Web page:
What is a provincial boy to do when his sweetheart, to alleviate family poverty, has become the urban property of a Chinese pimp? Why, relocate to Manila and search her out! In the meantime, to survive, he takes a construction job, gets a bad case of heat stroke, learns about unfair labor practices, loses his job, and, armed with androgynous prettiness, descends into the half-world of gay hustling. Unlike Joe Buck, this isn’t preceded by a stab at heterosexual prostitution; rather, he lets himself be lured into the gay stuff, I guess, so he can make grimaces of distastefulness while earning his bacon and butter. Eventually he finds his sweetheart and follows her into a church; they plot running off together, to stop which, and to warn others, her owner kills her, the boy kills her owner, and a street mob kills the boy but for a freeze-frame that leaves this ending to our imagination. Message: Capitalism sucks; Ferdinand Marcos makes life hell in the Philippines.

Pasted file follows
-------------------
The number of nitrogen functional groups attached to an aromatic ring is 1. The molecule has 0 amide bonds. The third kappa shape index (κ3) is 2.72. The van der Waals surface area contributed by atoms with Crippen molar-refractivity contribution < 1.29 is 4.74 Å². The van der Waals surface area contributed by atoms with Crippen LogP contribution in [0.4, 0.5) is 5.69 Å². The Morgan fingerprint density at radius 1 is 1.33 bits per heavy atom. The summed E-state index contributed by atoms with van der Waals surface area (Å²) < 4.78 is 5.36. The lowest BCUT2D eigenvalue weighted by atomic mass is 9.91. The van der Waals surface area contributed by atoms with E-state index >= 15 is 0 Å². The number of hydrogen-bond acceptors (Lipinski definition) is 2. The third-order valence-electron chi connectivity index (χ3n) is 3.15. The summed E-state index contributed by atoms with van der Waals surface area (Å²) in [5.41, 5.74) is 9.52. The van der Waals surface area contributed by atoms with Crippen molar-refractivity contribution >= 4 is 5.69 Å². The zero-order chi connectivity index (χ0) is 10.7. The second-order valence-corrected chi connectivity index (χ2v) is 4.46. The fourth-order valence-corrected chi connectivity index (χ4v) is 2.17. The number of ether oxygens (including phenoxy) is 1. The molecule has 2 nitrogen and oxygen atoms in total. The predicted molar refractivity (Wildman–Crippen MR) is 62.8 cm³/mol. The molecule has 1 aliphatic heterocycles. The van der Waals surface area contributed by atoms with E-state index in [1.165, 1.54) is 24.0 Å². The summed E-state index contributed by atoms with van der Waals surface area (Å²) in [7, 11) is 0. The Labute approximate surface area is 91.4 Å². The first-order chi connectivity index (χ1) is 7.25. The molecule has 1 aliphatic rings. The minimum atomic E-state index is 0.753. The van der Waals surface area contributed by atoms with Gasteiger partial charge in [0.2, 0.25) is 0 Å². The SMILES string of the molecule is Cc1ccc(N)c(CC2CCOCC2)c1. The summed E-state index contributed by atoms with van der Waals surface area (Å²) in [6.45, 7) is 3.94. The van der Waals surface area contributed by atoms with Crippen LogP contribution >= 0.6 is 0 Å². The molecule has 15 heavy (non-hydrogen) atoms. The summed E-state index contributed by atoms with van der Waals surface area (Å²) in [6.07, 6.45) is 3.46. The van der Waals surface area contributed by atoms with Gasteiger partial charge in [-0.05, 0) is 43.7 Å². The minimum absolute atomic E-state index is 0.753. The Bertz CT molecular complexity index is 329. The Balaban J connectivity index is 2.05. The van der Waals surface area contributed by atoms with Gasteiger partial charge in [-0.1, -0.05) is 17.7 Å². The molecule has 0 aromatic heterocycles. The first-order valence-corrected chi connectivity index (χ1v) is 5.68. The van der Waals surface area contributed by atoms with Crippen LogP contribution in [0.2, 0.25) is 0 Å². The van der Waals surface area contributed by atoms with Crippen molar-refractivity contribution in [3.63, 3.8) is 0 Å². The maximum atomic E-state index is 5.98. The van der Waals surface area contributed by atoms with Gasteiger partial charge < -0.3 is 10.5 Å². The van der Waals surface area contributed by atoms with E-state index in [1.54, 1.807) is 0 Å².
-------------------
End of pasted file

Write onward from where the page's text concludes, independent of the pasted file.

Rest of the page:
A bravura opening promises that Maynila: Sa mga kuko ng liwanag—Manila: In the Claws of Neon—is going to be a good film. A black-and-white long-shot of a Manila street at dawn, with the only sound being of a lone man walking, admits color and increasing human activity: the workday has begun. Alas, nothing else in the film measures up.
Based on a serialized novel by Edgardo Reyes, this long, mostly uneventful saga trivializes its sordid environment and heads for a viciously violent finale. Lino Brocka, the film’s openly gay director, dawdles on homosexual atmosphere and details—distractions that soften the material in the direction of softcore pornography. The lead actress emotes rather than creates a character; the lead actor manages surliness and nothing else. We learn about the pair’s past from unconvincing fleeting inserts corresponding to the boy’s memory. The film is monstrously sentimental.
Ranked as one of the ten best Filipino films; has been listed as one of the world’s 150 best films. Prizes from the Filipino Academy: best film, director, actor (Bembol Roco), screenplay (Clodualdo Del Mundo Jr.), cinematography (Mike De Leon).
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